The JPMorgan earnings report revealed that the trading loss grew to $4.4 billion, more than double the original estimate of $2 billion after a failed bet in the derivatives market in May. The bank posted revenues of $5 billion, ensuring that it will stay in the black for at least this quarter.
Michael de la Merced, a New York Times reporter with Dealbook, discusses the transformation that JPMorgan has undergone from a standard bank to a high-powered player in the investment market. "JPMorgan has prided itself on two things: one, it's prided itself on being smarter than a lot of its competitors, and its ability to get into a a lot of riskier situations and not let itself get burned; but on the other hand it also claims to have a 'fortress balance sheet,' meaning it's got a lot more cash on hand [and] can withstand a lot of shocks better than its competitors."
Throughout the quarter, the bank's more traditional business of lending out to individuals and corporations has improved; it is the investment side of the business that has suffered the most, and the massive loss may lead to a closer examination of its strategies.
"Clearly they were able to withstand this, but the whole issue with the $4.4 billion loss is still that is does raise questions about the firm's risk management, about its ability to rein in its traders when they go too far astray," de la Merced says. "I don't know that that's necessarily been solved."
William Cohan is a former investment banker and author of "Money and Power: How Goldman Sachs Came to Rule the World." He calls JPMorgan's actions a "necessary evil". With $700 billion in commercial loans, Cohan agrees with Dimon's point during the congressional hearings that the bank has to work to mitigate those risks. "It's the nature of banking today," Cohan says. "They're so big [and] they've got they're fingers in so many pies that they have to do this."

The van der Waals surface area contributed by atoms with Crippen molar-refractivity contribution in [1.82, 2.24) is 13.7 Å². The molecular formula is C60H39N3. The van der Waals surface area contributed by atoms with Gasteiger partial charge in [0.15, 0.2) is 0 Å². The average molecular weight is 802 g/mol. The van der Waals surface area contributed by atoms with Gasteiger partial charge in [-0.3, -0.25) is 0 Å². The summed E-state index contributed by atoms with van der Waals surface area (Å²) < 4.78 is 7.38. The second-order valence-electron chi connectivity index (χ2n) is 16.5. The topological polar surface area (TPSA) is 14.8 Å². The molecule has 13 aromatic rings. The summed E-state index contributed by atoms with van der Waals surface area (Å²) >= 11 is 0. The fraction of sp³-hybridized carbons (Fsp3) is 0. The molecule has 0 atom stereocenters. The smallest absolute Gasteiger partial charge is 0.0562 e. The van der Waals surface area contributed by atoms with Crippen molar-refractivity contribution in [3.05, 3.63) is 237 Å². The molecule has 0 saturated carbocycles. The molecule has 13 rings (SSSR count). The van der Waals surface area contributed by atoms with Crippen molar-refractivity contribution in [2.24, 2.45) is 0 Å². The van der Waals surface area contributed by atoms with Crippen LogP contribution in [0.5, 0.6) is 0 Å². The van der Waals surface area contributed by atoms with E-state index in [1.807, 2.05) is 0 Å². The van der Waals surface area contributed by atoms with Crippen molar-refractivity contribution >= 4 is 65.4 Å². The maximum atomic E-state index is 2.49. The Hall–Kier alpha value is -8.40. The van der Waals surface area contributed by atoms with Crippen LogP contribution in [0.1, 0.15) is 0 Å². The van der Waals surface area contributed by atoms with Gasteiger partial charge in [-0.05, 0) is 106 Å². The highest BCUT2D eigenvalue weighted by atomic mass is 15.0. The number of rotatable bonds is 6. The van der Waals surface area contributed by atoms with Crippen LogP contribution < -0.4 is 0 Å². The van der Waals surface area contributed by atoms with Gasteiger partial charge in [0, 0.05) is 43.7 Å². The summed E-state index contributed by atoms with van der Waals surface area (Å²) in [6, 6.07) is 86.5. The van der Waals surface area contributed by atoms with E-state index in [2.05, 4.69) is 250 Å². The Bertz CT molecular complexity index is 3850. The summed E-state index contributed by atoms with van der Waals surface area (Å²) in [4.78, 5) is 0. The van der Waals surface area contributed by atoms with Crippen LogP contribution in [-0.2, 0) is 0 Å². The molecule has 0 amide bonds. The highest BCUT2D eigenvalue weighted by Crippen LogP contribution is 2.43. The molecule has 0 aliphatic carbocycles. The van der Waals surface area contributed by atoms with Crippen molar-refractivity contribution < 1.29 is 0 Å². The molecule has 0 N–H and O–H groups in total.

"[Dimon]'s done an amazing job, but he's saying, 'I can't know everything,'" Cohan says. "I think he's the kind of guy who's going to learn from this, but again, this doesn't make it right. Why these banks are taking these kind of risks to begin with is something that I think we have to ask ourselves in a very fundamental way." Cohan describes Dimon as a legendary hands-on manager, and is looking forward to finding out how an executive with such a reputation let this failed bet get by.
The report brings with it some restored confidence and security to the market. "Now that there is some sense of where things lie, I think people might feel a bit more comforted," de la Merced says. "We'll see what happens a little down the road."